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Karen Davis, is bringing patients one step closer to personalized precision pain solutions
Advanced brain imaging, led by doctors like
Karen Davis, is bringing patients one step closer to personalized precision pain solutions
Dr. Karen Davis has devoted her life to learning about something no one wants.
And there’s still so much to learn, she says, about pain. She was turned on to the topic by her North York, Ont., high-school biology teacher, Marty Greenberg.
“He was excited because they’d just discovered opiate receptors,” she recalls. “It was a cool idea that we have mechanisms in the brain to not only feel pain, but also to modulate pain.”
"That really got me hooked on the whole topic of pain and pain control."
Now, many years later, Dr. Davis is an eminent neuroscientist and author of more than 150 published papers. Many have been cited hundreds of times by other scholars. She's a senior scientist and division head at the Krembil Research Institute and a professor in the Department of Surgery at the University of Toronto.
Her highly informative TED-Ed video entitled "How Does Your Brain Respond to Pain?" has been viewed more than 1.1 million times.
Dr. Davis still finds the work of the brain and how it relates to pain fascinating. For example, she references "making a small lesion in the brain to target a specific area of pain."
Early results of a research study of the treatment for trigeminal neuralgia (a facial pain syndrome) were extremely promising in some patients, she reports.
"The patients who responded showed reversal of abnormalities in one part of the brain. That's [exciting that] treatment is reversing abnormality."
Innovative research in neuroscience, Dr. Davis explains, "is not only about what is not working, but also about what parts of the brain have the capacity to bring about change."
She'll be studying exactly that as one of the principal investigators of the Chronic Pain Network.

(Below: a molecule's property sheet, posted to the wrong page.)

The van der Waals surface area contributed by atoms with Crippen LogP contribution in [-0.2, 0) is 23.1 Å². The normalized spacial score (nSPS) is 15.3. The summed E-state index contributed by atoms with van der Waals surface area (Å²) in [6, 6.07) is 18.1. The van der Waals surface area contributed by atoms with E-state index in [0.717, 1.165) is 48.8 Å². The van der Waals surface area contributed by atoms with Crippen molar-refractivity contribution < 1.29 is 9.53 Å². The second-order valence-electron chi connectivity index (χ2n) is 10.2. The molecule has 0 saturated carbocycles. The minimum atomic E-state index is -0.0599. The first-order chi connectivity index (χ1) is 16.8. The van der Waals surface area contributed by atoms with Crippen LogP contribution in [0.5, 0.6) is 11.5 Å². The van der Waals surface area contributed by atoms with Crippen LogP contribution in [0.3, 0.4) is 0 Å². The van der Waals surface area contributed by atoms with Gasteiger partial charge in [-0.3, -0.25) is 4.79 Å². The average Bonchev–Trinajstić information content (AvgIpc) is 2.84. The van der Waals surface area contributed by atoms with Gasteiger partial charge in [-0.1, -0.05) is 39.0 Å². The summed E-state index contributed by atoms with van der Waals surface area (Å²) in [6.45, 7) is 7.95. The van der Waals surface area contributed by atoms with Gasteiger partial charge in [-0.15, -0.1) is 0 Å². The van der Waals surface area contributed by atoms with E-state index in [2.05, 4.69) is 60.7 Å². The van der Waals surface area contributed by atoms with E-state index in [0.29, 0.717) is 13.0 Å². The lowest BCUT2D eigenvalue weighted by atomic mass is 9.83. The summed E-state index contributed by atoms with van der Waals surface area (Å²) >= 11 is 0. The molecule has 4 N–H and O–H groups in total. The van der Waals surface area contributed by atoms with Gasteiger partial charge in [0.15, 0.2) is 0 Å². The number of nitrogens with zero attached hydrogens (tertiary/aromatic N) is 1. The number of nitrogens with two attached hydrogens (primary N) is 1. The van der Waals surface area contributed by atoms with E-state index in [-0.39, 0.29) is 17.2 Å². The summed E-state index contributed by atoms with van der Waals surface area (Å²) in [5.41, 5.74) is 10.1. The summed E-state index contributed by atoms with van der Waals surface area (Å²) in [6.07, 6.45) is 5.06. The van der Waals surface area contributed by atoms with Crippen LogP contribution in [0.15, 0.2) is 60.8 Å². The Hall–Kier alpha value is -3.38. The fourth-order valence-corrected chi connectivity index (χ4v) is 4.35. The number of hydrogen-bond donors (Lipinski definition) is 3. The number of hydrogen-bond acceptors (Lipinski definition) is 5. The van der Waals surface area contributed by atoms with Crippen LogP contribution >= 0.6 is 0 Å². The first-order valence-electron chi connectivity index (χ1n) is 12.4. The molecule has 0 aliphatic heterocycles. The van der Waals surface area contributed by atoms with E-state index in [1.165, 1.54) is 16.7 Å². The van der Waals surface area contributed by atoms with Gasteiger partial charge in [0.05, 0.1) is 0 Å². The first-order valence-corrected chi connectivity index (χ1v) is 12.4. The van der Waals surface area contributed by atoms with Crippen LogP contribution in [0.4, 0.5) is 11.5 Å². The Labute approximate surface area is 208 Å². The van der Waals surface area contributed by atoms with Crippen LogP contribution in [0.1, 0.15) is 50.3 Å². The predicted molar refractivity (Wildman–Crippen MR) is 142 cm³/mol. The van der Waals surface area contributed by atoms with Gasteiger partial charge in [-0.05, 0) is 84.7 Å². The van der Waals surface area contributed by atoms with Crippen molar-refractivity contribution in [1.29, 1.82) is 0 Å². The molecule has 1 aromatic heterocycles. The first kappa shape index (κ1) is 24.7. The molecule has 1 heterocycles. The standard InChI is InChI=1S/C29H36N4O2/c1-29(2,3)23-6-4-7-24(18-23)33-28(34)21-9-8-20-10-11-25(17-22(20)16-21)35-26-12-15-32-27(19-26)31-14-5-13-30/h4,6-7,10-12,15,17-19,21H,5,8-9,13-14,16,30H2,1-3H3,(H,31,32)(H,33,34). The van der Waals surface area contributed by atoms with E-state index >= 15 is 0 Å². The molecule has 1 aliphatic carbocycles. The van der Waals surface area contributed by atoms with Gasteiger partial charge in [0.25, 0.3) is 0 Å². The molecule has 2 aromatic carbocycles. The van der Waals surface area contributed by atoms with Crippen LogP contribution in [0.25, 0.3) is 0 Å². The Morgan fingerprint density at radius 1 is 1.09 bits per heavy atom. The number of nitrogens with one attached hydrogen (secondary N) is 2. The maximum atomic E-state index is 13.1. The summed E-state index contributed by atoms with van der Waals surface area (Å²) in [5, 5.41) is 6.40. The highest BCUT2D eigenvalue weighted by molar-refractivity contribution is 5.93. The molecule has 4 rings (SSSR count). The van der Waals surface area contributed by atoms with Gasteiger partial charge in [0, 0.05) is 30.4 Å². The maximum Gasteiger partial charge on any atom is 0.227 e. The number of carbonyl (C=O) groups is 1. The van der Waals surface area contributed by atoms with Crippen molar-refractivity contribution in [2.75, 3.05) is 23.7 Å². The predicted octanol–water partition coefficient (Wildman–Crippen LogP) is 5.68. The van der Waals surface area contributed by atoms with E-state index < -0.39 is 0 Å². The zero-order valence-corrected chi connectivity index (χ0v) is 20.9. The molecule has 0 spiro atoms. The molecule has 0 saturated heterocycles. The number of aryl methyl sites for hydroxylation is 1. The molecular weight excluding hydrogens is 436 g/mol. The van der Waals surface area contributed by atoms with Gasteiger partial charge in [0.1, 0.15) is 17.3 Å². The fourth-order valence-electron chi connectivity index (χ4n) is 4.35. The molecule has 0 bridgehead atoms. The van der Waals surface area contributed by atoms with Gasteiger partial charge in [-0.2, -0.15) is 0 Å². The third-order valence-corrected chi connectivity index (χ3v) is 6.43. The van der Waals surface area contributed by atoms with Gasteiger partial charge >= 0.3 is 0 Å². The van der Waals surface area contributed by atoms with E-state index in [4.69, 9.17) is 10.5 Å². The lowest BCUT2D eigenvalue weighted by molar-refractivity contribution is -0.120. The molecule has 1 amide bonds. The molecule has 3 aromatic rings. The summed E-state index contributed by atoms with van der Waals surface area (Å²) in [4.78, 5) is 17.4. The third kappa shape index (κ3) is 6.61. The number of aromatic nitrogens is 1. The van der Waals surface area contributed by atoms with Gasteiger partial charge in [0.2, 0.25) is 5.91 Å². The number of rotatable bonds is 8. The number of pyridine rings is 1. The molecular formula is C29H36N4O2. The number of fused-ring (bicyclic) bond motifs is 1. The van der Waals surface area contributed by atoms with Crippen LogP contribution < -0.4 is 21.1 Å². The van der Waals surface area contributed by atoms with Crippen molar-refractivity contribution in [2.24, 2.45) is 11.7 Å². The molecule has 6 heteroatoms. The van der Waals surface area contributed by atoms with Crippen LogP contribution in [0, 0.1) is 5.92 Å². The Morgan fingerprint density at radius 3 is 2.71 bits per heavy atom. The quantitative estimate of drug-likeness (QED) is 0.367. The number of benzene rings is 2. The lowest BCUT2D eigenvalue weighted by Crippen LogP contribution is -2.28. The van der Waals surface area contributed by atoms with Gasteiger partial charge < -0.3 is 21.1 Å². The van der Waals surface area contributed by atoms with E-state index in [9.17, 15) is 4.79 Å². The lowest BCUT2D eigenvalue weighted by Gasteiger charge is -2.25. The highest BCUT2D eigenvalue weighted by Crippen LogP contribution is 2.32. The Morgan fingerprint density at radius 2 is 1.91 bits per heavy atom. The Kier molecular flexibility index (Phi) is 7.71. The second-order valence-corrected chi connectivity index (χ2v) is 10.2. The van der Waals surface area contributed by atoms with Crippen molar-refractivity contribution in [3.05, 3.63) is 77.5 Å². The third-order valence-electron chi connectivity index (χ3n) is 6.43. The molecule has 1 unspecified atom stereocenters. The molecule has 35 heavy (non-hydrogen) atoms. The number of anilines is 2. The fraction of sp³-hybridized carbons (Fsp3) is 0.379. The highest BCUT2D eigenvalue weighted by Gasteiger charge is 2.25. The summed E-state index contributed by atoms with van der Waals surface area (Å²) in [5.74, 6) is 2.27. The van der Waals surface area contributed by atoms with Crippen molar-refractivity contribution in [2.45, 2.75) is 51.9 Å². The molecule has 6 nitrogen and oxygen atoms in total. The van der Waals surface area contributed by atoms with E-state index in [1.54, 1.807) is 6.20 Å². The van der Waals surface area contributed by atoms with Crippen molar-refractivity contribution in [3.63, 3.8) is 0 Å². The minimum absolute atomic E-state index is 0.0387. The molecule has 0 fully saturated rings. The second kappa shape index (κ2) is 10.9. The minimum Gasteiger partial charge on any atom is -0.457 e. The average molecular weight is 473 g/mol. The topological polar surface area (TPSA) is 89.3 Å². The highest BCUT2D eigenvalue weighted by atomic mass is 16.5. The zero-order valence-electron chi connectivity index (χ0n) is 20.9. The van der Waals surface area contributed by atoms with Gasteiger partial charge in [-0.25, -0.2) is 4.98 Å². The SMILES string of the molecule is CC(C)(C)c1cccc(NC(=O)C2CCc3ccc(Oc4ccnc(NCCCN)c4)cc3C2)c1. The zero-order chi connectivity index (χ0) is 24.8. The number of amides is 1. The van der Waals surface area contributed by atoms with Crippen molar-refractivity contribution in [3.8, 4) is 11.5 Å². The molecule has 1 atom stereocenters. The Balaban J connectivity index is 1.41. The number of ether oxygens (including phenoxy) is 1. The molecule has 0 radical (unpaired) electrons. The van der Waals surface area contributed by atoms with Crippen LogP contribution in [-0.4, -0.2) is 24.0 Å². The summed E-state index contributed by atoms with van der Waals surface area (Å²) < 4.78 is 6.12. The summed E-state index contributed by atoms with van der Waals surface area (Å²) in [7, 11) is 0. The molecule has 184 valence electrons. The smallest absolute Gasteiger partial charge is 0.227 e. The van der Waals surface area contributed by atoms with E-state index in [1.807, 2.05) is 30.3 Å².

It's one of five new national research networks in a $62.5-million federal program called Canada's Strategy for Patient-Oriented Research.
"Chronic pain is so widespread in our society," says Dr. Davis. "Studies have shown how prevalent it is. But society just wants you to grin and bear it."
One in three Canadians experiences chronic pain, and the cost for health care, wages and lost productivity is more than
$40 billion annually.
"Chronic pain is so widespread in our society. Studies have shown how prevalent it is. But society just wants you to grin and bear it."
Dr. Karen Davis
"Society tends to focus research dollars and attention on diseases that can kill you, and rightly so," she says, "but chronic pain is an enormous, silent societal issue."
Discussion about medical assistance in dying brought the issue "out of the closet," Dr. Davis says, "because pain and suffering can be so severe that people want to end their lives."
She's met many patients with chronic pain conditions who weren't believed. "They were told it's psychological, all in their head, and this influenced how their employers and family members regarded them."
But with scanning technology, she explains, "we were able to show that their brains were functioning abnormally (in response) to pain originating, for example, in the gut from IBS (irritable bowel syndrome)."
"These patients were thankful to know that it was real, that it's not a psychiatric condition, not malingering. The brain response is abnormal. There are many chronic pain conditions where patients are told they're making it up or exaggerating," Dr. Davis says.
"But you can see on the scans that their brains are not normal."
Being able to scan the brain with advanced imaging technology provides huge benefits to pain researchers like Krembil Research Institute senior scientist Dr. Karen Davis, to clinicians and to patients.
But there’s also a dark side to brain imaging.
For example, using it to prove that someone does or does not have pain, usually in legal and insurance cases, is an ethical issue that’s of great concern to Dr. Davis and many colleagues.
She’s spearheading an international effort to explore the ethics of using information from brain scans, how it should or shouldn’t be used and by whom and for what purposes.
Dr. Davis cites the privacy issue, comparing brain scans to genetic screening, and she believes the information should be used solely for treatment that benefits the patient.